Bevin to Kentucky GOP's voters: 'We deserve better' than McConnell

07/24/2013 10:37 AM

FRANKFORT — Saying that U.S. Sen. Mitch McConnell had “lost touch,” Louisville businessman Matt Bevin on Wednesday officially kicked off his bid to unseat Kentucky’s senior senator in the 2014 GOP primary.

“Never in the history of American politics has a party leader in the United States Senate been defeated in a primary,” Bevin told a crowd of about 65 supporters and more than a dozen reporters and some curious onlookers from nearby state offices. “But never has it been so important to make that happen.”

In his speech in the state Capitol Rotunda, Bevin introduced himself as a family man with nine children and a fiscal conservative from humble means who has run and worked for several businesses, including investment firms.

While taking four questions from reporters after his speech, Bevin vehemently denied the main charge in a new ad by McConnell’s campaign — that Bevin had tax delinquency problems. Bevin said he has never been late in paying taxes but has helped out others in that situation.

Bevin also confirmed that he was approached by people with “iron fists and velvet gloves” using promises and threats to entice him not to jump into the primary but he declined to name names.

In his prepared remarks struck a populist tone, pledging never to vote to increase congressional salaries, and slammed what he called elitists and career politicians.

“For far too long we have allowed the elite in Washington, D.C., to make decisions about nearly everything in our lives,” he said. “And what do we have to show for it?”

Bevin criticized McConnell for his “unwavering support” for the Patriot Act and for failing to stand up against “a deeply flawed immigration” bill that passed the U.S. Senate. McConnell voted against it, but Bevin criticized him for not being more vocal, calling it a “lack of leadership.” And Bevin slammed McConnell for voting to raise the debt ceiling and for federal spending bills that included earmarks for projects.

Referring to earmarks the “dirty grease” of Washington politics, Bevin said he wants to permanently ban their use.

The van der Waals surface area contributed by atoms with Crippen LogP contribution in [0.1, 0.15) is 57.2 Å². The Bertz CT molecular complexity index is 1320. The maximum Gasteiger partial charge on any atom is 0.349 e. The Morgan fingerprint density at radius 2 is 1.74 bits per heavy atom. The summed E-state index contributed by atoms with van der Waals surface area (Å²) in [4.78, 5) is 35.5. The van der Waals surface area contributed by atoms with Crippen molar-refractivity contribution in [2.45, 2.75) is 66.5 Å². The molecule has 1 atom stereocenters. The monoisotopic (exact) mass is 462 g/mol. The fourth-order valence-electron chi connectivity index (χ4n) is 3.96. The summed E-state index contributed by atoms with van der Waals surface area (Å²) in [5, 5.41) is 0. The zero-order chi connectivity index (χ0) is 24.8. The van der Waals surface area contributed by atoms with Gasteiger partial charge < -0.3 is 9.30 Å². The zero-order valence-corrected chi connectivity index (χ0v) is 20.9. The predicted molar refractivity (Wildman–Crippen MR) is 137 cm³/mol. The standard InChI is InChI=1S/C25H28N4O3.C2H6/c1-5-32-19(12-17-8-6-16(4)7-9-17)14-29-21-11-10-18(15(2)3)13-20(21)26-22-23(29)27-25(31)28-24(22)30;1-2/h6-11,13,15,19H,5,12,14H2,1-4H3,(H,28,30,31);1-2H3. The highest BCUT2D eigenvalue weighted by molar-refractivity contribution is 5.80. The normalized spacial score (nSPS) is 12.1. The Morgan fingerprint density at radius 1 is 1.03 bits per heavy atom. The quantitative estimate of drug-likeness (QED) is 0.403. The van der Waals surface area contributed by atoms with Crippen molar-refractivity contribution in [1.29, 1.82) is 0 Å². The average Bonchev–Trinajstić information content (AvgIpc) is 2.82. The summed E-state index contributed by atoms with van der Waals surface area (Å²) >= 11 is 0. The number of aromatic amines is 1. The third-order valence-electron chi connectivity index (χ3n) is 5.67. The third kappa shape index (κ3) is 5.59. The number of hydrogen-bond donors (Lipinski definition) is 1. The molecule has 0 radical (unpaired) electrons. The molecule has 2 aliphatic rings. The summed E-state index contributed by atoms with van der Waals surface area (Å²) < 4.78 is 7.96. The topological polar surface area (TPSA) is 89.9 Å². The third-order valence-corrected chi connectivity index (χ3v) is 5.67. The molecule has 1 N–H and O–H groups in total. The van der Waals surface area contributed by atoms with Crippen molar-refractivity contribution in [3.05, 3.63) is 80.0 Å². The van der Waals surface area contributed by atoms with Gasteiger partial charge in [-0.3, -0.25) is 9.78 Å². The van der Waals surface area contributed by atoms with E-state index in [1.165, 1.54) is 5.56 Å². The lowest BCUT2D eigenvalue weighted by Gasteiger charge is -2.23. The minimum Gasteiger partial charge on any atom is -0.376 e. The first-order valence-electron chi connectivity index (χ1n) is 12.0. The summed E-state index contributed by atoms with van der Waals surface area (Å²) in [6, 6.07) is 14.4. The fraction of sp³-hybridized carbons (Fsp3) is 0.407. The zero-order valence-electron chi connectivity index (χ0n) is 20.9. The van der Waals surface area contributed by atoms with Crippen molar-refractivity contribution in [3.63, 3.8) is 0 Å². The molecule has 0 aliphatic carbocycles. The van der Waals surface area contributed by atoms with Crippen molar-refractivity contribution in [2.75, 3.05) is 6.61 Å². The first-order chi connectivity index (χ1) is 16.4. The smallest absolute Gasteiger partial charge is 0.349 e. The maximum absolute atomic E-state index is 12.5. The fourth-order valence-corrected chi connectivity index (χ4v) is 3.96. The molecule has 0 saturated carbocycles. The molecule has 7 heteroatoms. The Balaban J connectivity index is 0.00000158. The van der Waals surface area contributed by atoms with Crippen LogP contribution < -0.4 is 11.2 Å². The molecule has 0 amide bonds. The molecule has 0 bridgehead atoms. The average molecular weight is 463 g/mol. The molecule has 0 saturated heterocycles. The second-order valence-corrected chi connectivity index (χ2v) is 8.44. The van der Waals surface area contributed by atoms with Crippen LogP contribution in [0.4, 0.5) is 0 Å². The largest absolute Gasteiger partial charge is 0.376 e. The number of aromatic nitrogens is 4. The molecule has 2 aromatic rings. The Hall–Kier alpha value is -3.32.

But Bevin’s overarching message about McConnell was one he will likely share with Democratic candidates: that McConnell’s 30 years in office is too long and should be enough.

“Over his 30 years in Washington, Mitch McConnell has supported a lot of bad policies,” Bevin said early in his remarks.

State Sen. Damon Thayer, the Georgetown Republican who serves as majority floor leader, offered a response on McConnell’s behalf after Bevin’s speech.

Thayer said after all of McConnell’s work to build up the Republican Party of Kentucky, he would hope Republicans would “remain loyal” to him. And he predicted that Bevin will have a difficult time getting traction among Kentucky Republican voters.

Bevin’s entrance into the race adds a new dimension to McConnell’s run for a sixth term in the U.S. Senate.

McConnell now faces a challenge from the right in Bevin, who has pledged to put up some of his personal wealth to fund his campaign, and an expected strong opposition from Democrats. Secretary of State Alison Lundergan Grimes is the frontrunner for that party’s nomination. She will kick off her campaign Tuesday in Lexington.

But while McConnell is facing an unprecedented challenge in both the primary and general elections, Thayer said McConnell’s grit, tough campaigning and smarts ultimately will win the day.

“If anyone can handle it, it’s Senator McConnell,” Thayer said.

_(More coverage and video to follow). _


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